Anatolii Shuman was born in 1915 in Bezhitsa (now part of the city of Briansk), in western Russia. His father, a cobbler, died before the boy was born. Since his mother could not support him, her son was taken in by his maternal grandfather, a tailor. Anatolii was seven years old when his uncle also died. From 1926, he was a ward of orphanages, first, of a small orphanage in a suburb of the city of Kharkov, Ukraine, and then from 1927 to 1930 – of the renowned Children's' Commune named after Feliks Dzerzhinskii in the same city, which, in fact was a correctional colony for minors. This colony was headed by the Ukrainian pedagogue Anton Makarenko. Shuman attempted to escape from this colony more than once, but was caught and returned every time. After he was finally released in 1930, Shuman worked at an agricultural machinery factory in Kharkov.
In 1933, Shuman was sent to a school for mechanics of military aircraft. However, following his urging, the commanding officer of the school permitted to him to study to become a military pilot. After graduating, Shuman became a specialist in night sorties. In 1938 he became commander of a bomber squadron.
From the beginning of the Soviet-German war in June 1941, Shuman was at the front, assigned to a long-distance reconnaissance regiment on the Western Front. His duties combined reconnaissance and the bombing of enemy target. In the fall of 1941, his squadron took part in the defense of Moscow. In September and October of 1941, Shuman's regiment was deployed in the area of Briansk – Roslavl, i.e., close to the town where he was born. When Shuman learned that the regiment had received an order to bomb the important railway junction of Roslavl (that had been captured by the enemy in August), he pleaded with the regiment's commander to send him on this mission because, he argued, his mother and brother had been killed there by the Germans. His request was accepted and pilot Shuman took part in this mission.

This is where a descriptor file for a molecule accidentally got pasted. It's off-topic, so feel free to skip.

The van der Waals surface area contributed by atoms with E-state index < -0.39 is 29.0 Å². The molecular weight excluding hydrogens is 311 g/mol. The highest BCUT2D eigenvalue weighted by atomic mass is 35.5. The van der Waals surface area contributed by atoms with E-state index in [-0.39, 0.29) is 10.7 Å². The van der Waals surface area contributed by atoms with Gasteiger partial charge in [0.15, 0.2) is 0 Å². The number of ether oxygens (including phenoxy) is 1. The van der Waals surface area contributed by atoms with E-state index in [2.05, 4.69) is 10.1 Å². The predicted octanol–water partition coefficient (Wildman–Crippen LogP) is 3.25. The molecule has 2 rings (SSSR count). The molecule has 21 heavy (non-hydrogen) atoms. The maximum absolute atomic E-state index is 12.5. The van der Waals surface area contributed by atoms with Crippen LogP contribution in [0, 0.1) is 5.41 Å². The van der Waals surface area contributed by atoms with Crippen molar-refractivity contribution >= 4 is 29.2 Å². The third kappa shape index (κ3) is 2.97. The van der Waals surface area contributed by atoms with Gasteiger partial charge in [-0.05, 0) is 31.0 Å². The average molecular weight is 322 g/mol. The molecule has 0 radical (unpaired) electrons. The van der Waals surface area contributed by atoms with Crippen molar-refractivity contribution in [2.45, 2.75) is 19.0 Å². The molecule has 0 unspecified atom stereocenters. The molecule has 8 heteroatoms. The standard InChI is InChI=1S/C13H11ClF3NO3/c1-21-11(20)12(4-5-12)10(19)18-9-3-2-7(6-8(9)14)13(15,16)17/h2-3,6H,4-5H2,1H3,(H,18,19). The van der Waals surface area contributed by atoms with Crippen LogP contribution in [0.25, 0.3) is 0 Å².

On September 28, Shuman left on a sortie to bomb another railway junction in the enemy rear. This sortie was successful but, on the way back, his aircraft was attacked by Heinkel-113 enemy fighter planes. When his plane caught fire, Shuman landed it with great difficulty. The rest of his crew was killed and his face was severely burned. As a result, his eyesight deteriorated. After his release from hospital, the medical commission wanted to dismiss him from the army. However, Shuman begged to return to combat. He was permitted to returned to his regiment, not as a combat pilot, but as a pilot of light communication and reconnaissance planes. After a series of successful reconnaissance sorties over Czechoslovakia and Austria in 1945, Shuman was awarded the Order of the Patriotic War. He had received the Order of the Red Banner in 1941.
After the war Anatolii Shuman served with the Soviet occupation forces in East Germany. He died there in 1949 and was buried in the Soviet military cemetery in Eberswalde-Finow.